Understanding the Protests in Hong Kong
with Sharon Hom from Human Rights in China
Sharon Hom, Executive Director and Professor of Law Emerita (CUNY School of Law), leads HRIC’s human rights and media advocacy, as well as strategic policy engagement with NGOs, governments, and multi-stakeholder initiatives. She has testified on a variety of human rights issues before key EU, U.S. and international policymakers, including think tanks and government bodies, and participated in five of the EU- China Human Rights Legal seminars since 2004. She has appeared as guest and commentator in broadcast programs worldwide and is frequently interviewed by and quoted in major print media. She was named by the Wall Street Journal as one of 2007’s “50 Women to Watch” for their impact on business.
Hom also taught law for 18 years, including training judges, lawyers, and law teachers at eight law schools in China over a 14-year period in the 1980s and 1990s. She has published extensively on Chinese legal reforms, trade, technology, and international human rights and women’s rights, including most recently chapters in The Unfinished Revolution: Voices from the Global Fight for Women’s Rights (2012) and Gender Equality, Citizenship and Human Rights: Controversies and challenges in China and the Nordic countries (2010).
Human Rights in China (HRIC) is a Chinese non-governmental organization (NGO) founded in March 1989 by overseas Chinese students and scientists. We actively engage in case and policy advocacy, media and press work, and capacity building. Through our original publications and extensive translation work, HRIC provides bridges and uncensored platforms for diverse Chinese voices.
HONG KONG IN PERSPECTIVE
HONG KONG PROTESTS 101
Hong Kong was a British territory but operating under a 99-year lease. With that lease expiring, Great Britain and China negotiated the transfer of sovereignty of Hong Kong in 1997 under the principle of “one country, two systems” .
Under this principle, Hong Kong would enjoy “a high degree of autonomy, except in foreign and defense affairs” for 50 years after the transfer of sovereignty.
The Basic Law of Hong Kong was ratified in 1990 in the wake of the bloodshed at the Tiananmen Square protests of 1989. This “mini-constitution” of Hong Kong came into force on the day of the handover in 1997 and prescribed that Hong Kong’s leader, the Chief Executive, would be eventually elected through universal suffrage. . . .
Protests and mass civil disobedience began in Hong Kong soon after the Standing Committee of the National People’s Congress announced its decision onproposed electoral reform for the upcoming 2017 Hong Kong Chief Executive election. The Standing Committee would require a nomination committee to pre-approve up to three electoral candidates before proceeding to a vote involving the general population. After this election, the Chief Executive-elect would then still need to be formally appointed by the central government before officially taking the post. The decision also stipulates that “the Chief Executive shall be a person who loves the country and loves Hong Kong.”These requirements are regarded by pro-democracy activists as a potential breach of the Sino-British Joint Declaration, which states that the Chief Executive should eventually be chosen through elections, and the Hong Kong Basic Law, which further clarifies that universal suffrage should be implemented for this selection.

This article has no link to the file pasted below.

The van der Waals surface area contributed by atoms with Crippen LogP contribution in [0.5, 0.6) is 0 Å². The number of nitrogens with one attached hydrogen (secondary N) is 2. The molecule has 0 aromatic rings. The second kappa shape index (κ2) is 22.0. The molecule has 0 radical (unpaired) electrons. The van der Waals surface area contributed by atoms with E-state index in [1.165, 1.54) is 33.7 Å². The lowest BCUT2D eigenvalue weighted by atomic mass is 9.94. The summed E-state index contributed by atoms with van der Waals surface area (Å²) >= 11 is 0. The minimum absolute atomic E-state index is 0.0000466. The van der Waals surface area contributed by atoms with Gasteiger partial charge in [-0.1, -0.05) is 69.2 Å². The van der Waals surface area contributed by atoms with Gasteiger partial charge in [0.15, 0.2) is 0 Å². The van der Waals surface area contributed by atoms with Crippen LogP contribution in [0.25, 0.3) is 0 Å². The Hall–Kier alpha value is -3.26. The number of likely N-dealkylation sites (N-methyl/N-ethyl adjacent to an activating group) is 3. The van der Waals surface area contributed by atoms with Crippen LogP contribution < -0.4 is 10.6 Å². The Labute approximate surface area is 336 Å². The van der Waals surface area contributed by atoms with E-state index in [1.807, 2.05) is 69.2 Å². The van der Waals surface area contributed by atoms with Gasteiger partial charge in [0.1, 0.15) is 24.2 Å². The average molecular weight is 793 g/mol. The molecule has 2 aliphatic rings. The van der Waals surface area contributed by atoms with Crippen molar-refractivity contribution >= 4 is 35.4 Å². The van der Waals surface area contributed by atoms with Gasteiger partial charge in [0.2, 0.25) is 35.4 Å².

The HRIC has an ongoing timeline of events on the protests on its site.
MAPPING THE DEMONSTRATIONS
Among the actions that China has taken in response to the protests are:
- Sept 25: Police raid the home of Jimmy Lai, a Hong Kong media tycoon and supporter of the Hong Kong Democracy Movement. This came after a pro-Beijing newspaper in Hong Kong had published his “obituary” weeks earlier. The CBC viewed the actions as ” a message as clear as the horse’s head studio boss Jack Woltz found in his bed in The Godfather.”
- Sept 26: The student leader behind the protests, 17-year old Joshua Wong, was arrested but released “unconditionally” after being held for 40 hours.
- Oct 1: People’s Daily Editorial states China’s position is “unshakable,” calls the protests “illegal” and harmful to Hong Kong and that “If it continues, the consequences will be unimaginable”. Reports note that this statement is eerily similar to one issued prior to the Tiananmen Square crackdown in 1989.
China also has used its Great Firewall to censor discussion of the protests. Mashable reports that
On Sunday, authorities ordered Chinese media websites to “clear away” all information related to the protests in Hong Kong. Terms, including “police,” “Hong Kong” or “Umbrella Revolution,” have also been blocked on the Chinese Twitter-like microblogging platform Weibo. And on Tuesday, reporters from the South China Morning Post said that their Weibo accounts had been suspended, along with those of many other Hong Kong-based users. China also blocked Instagram altogether on Monday to prevent Chinese users from seeing pictures of the protests, which some have dubbed the “Umbrella Revolution.”
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